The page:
Calling someone an ‘asshole’ does not constitute ‘fighting words,’ however
Playing golf on a near-deserted Kansas campus led to an interaction that left Russell Parker homeless during the COVID-19 pandemic.
Haskell Indian Nations University kicked the student out of campus housing because he called a campus employee who threatened to tow his car an “asshole,” according to a warning letter from the Foundation for Individual Rights in Education.
Parker has alternately lived in his car, stayed with friends, slept in hotels and is now temporarily living several states away because the university, which is operated by the federal government, suspended him without a hearing.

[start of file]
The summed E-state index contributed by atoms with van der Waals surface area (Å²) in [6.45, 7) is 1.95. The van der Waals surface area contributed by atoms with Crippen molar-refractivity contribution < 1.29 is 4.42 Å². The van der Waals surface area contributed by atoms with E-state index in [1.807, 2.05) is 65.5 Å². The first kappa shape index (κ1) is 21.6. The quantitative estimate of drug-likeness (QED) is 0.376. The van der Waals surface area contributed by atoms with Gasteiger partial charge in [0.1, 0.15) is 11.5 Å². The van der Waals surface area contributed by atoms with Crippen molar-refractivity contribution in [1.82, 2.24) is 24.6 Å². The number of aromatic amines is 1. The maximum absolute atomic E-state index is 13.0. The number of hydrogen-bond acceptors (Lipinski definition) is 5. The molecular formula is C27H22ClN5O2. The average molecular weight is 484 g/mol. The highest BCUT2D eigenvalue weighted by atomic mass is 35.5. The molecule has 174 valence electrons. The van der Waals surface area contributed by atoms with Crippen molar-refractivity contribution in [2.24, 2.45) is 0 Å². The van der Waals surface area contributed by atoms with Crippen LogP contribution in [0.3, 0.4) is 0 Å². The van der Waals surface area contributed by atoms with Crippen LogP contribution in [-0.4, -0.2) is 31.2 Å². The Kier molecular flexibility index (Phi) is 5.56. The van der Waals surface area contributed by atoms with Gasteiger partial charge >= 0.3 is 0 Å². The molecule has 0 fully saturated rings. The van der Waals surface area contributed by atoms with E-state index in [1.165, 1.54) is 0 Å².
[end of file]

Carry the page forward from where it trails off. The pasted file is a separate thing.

Haskell has already shown that its “first concern was its image rather than its students,” FIRE’s Zachary Greenberg wrote in a blog post, noting that an official accidentally responded to Greenberg in an email meant for other officials on PR strategy.
“As this will likely go public, I think response to this person/group [Greenberg and FIRE] should be avoided and the message with comment should be sent to Clint Bowers at [the Bureau of Indian Education] for guidance,” Executive Assistant Stephen Prue (left) wrote to acting President Jim Rains, Student Rights Administrator Danelle McKinney and Tonia Salvini, vice president of university services.
By including Greenberg on the response, the university showed it is “as careless with the reply-all button as they are with student rights,” he wrote.